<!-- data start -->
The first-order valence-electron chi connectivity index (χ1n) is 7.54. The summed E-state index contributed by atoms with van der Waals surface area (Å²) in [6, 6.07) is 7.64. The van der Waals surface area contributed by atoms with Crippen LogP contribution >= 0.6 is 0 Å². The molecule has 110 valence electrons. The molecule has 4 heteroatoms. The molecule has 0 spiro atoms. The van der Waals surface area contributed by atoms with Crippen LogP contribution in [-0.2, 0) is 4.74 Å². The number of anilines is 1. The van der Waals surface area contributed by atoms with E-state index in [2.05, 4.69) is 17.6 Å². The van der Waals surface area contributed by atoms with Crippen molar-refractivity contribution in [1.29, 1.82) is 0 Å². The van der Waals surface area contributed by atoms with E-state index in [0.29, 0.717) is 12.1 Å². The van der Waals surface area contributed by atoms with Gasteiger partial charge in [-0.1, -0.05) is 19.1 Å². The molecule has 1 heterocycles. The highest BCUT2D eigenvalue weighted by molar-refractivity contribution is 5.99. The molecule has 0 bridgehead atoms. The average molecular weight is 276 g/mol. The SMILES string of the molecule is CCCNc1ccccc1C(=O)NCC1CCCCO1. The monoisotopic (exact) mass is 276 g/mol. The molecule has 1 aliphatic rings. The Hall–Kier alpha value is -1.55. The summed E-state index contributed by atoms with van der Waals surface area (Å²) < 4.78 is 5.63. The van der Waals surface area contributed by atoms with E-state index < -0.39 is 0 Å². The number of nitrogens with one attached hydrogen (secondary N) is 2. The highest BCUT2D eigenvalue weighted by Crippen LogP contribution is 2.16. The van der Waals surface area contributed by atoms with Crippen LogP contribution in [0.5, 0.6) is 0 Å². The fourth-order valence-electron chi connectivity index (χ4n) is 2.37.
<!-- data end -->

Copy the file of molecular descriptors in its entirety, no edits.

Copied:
The first-order valence-electron chi connectivity index (χ1n) is 7.54. The summed E-state index contributed by atoms with van der Waals surface area (Å²) in [6, 6.07) is 7.64. The van der Waals surface area contributed by atoms with Crippen LogP contribution >= 0.6 is 0 Å². The molecule has 110 valence electrons. The molecule has 4 heteroatoms. The molecule has 0 spiro atoms. The van der Waals surface area contributed by atoms with Crippen LogP contribution in [-0.2, 0) is 4.74 Å². The number of anilines is 1. The van der Waals surface area contributed by atoms with E-state index in [2.05, 4.69) is 17.6 Å². The van der Waals surface area contributed by atoms with Crippen molar-refractivity contribution in [1.29, 1.82) is 0 Å². The van der Waals surface area contributed by atoms with E-state index in [0.29, 0.717) is 12.1 Å². The van der Waals surface area contributed by atoms with Gasteiger partial charge in [-0.1, -0.05) is 19.1 Å². The molecule has 1 heterocycles. The highest BCUT2D eigenvalue weighted by molar-refractivity contribution is 5.99. The molecule has 0 bridgehead atoms. The average molecular weight is 276 g/mol. The SMILES string of the molecule is CCCNc1ccccc1C(=O)NCC1CCCCO1. The monoisotopic (exact) mass is 276 g/mol. The molecule has 1 aliphatic rings. The Hall–Kier alpha value is -1.55. The summed E-state index contributed by atoms with van der Waals surface area (Å²) < 4.78 is 5.63. The van der Waals surface area contributed by atoms with E-state index < -0.39 is 0 Å². The number of nitrogens with one attached hydrogen (secondary N) is 2. The highest BCUT2D eigenvalue weighted by Crippen LogP contribution is 2.16. The van der Waals surface area contributed by atoms with Crippen LogP contribution in [0.5, 0.6) is 0 Å². The fourth-order valence-electron chi connectivity index (χ4n) is 2.37.